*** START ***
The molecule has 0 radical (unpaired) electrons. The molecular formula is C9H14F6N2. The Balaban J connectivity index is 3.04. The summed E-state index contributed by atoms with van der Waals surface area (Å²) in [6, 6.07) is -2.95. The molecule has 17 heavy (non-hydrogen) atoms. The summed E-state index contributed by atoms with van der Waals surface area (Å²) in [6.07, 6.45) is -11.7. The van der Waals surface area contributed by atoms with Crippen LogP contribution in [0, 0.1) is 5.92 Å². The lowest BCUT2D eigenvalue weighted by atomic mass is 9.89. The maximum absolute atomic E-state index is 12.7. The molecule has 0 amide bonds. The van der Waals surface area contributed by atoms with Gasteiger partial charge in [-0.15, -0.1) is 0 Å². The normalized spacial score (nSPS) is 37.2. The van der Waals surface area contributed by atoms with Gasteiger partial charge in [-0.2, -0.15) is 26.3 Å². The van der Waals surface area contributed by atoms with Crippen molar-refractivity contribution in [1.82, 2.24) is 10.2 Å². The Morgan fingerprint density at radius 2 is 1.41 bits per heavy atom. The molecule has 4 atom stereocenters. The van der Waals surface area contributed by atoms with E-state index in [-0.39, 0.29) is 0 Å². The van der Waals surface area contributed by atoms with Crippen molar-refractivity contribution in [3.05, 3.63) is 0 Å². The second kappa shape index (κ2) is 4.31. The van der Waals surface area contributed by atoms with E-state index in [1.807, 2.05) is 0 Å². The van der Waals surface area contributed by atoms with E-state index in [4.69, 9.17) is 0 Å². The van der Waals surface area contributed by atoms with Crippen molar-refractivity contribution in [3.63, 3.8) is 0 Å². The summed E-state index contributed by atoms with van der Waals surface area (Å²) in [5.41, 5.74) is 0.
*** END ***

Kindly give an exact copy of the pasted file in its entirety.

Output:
The molecule has 0 radical (unpaired) electrons. The molecular formula is C9H14F6N2. The Balaban J connectivity index is 3.04. The summed E-state index contributed by atoms with van der Waals surface area (Å²) in [6, 6.07) is -2.95. The molecule has 17 heavy (non-hydrogen) atoms. The summed E-state index contributed by atoms with van der Waals surface area (Å²) in [6.07, 6.45) is -11.7. The van der Waals surface area contributed by atoms with Crippen LogP contribution in [0, 0.1) is 5.92 Å². The lowest BCUT2D eigenvalue weighted by atomic mass is 9.89. The maximum absolute atomic E-state index is 12.7. The molecule has 0 amide bonds. The van der Waals surface area contributed by atoms with Gasteiger partial charge in [-0.15, -0.1) is 0 Å². The normalized spacial score (nSPS) is 37.2. The van der Waals surface area contributed by atoms with Gasteiger partial charge in [-0.2, -0.15) is 26.3 Å². The van der Waals surface area contributed by atoms with Crippen molar-refractivity contribution in [1.82, 2.24) is 10.2 Å². The Morgan fingerprint density at radius 2 is 1.41 bits per heavy atom. The molecule has 4 atom stereocenters. The van der Waals surface area contributed by atoms with E-state index in [-0.39, 0.29) is 0 Å². The van der Waals surface area contributed by atoms with Crippen molar-refractivity contribution in [3.05, 3.63) is 0 Å². The second kappa shape index (κ2) is 4.31. The van der Waals surface area contributed by atoms with E-state index in [1.807, 2.05) is 0 Å². The van der Waals surface area contributed by atoms with E-state index in [4.69, 9.17) is 0 Å². The van der Waals surface area contributed by atoms with Crippen molar-refractivity contribution in [3.63, 3.8) is 0 Å². The summed E-state index contributed by atoms with van der Waals surface area (Å²) in [5.41, 5.74) is 0.